Ebor Falls is also one of the most accessible waterfalls around. It is just a few hundred metres off the Waterfall Way, which is the main road connecting our coast to the tablelands and Armidale. There is a path from the town of Ebor out to the Falls or you can drive in and park at two different viewing platforms. The falls consist of a top falls - which is a double cascade - and a bottom falls. Together, they drop over 100m from top to bottom. The picnic areas here are often surrounded by bright yellow paper daisies and one winter the base of the bottom falls froze after a particularly long, cold spell so that NPWS staff were able to walk across the bottom pool beneath icicles and falling snow.



The local Gumbaynggirr people traditionally called it ‘Martiam’, which means ‘the great falls’ and for the adventurous and experienced walker it is possible to sneak down past the platforms to the bottom of both drops for an awe inspiring perspective. 

There is free camping at the Ebor Showground and the little cafe in Ebor, called Fusspots, serves the best coffee around along with fantastic bacon and egg rolls. There is also a pretty walk upstream, along the Guy Fawkes River, beginning at the main bridge in town and winding through the sparse forest.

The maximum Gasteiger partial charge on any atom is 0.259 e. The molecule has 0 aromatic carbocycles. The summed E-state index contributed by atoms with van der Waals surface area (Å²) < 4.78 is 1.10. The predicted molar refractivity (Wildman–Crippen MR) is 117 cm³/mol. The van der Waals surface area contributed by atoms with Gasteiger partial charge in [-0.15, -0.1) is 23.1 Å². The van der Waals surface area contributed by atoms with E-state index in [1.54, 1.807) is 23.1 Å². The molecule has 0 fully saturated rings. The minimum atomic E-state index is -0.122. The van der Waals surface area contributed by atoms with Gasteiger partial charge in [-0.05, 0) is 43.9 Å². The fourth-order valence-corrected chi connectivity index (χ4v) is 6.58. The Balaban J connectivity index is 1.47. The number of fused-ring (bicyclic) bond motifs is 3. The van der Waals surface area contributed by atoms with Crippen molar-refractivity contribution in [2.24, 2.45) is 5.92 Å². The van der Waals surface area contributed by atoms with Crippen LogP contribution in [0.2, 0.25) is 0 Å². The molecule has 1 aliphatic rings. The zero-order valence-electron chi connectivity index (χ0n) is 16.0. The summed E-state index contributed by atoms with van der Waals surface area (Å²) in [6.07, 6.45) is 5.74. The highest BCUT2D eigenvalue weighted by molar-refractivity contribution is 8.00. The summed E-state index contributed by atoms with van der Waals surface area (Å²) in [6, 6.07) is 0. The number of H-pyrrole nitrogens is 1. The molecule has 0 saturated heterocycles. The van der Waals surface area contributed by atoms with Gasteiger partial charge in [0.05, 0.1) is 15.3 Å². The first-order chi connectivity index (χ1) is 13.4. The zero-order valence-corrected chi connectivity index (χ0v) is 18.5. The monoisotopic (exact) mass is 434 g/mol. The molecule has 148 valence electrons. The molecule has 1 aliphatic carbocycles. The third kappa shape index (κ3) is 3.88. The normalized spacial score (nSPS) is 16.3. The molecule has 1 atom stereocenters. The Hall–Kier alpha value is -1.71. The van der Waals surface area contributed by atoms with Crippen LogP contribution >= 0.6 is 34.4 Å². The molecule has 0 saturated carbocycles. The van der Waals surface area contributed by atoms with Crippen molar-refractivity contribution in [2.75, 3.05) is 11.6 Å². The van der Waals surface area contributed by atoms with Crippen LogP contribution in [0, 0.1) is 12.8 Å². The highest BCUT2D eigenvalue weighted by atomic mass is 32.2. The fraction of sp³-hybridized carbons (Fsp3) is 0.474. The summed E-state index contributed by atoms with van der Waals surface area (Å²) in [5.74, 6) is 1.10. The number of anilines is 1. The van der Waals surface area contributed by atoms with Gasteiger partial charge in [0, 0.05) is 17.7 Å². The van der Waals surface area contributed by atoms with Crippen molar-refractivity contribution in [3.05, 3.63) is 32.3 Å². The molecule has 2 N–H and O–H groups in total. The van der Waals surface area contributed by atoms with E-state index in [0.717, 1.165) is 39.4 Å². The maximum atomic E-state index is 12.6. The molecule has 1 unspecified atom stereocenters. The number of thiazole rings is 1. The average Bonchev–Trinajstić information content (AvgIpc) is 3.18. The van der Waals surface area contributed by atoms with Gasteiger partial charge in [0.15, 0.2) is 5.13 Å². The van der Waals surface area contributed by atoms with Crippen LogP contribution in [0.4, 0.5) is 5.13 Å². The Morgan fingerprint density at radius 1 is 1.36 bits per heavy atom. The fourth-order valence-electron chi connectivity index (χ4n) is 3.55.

As beautiful as Ebor Falls are, we ended our weekend adventure with a sense of obligation and still slightly distracted by our encounter with Peta, the pretty face wallaby. So, of course we would like to end this post by encouraging everyone to donate to WIRES. Spring is their busiest time of year and they are a volunteer organisation facing huge costs in rescuing, feeding and releasing native animals back into the wild. $10 feeds a wallaby like Peta for 1 week. $520 helps to rear a wallaby until it can be released after approximately 12 months in care. $30 runs their rescue hotline for 1 day. There is also a local WIRES fundraising event happening in our home town of Coffs Harbour on the 27th September. For more information visit the Facebook page HERE.

And, drive carefully and thoughtfully. Maybe install a sonic animal repellent on your front bumper, and always stop and check the welfare of any animal injured on the road. Thanks.





4 comments:

  1. Great post and very informative. Amazing pics as always.

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  2. Hi! Just Wondering how you got to the bottom of the upper falls. I'm planning a waterfall road trip and a bit short on time so trying to get as much information as possible before i get there. I know there's no track but any information on a general direction will help :)

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    1. Hi Danielle, thanks for visiting our little blog page. Access to the bottom of the falls is tricky to describe but straightforward and fairly obvious (look for a rough pad) when you are there and walking along the rim track. Hope you enjoy your road trip.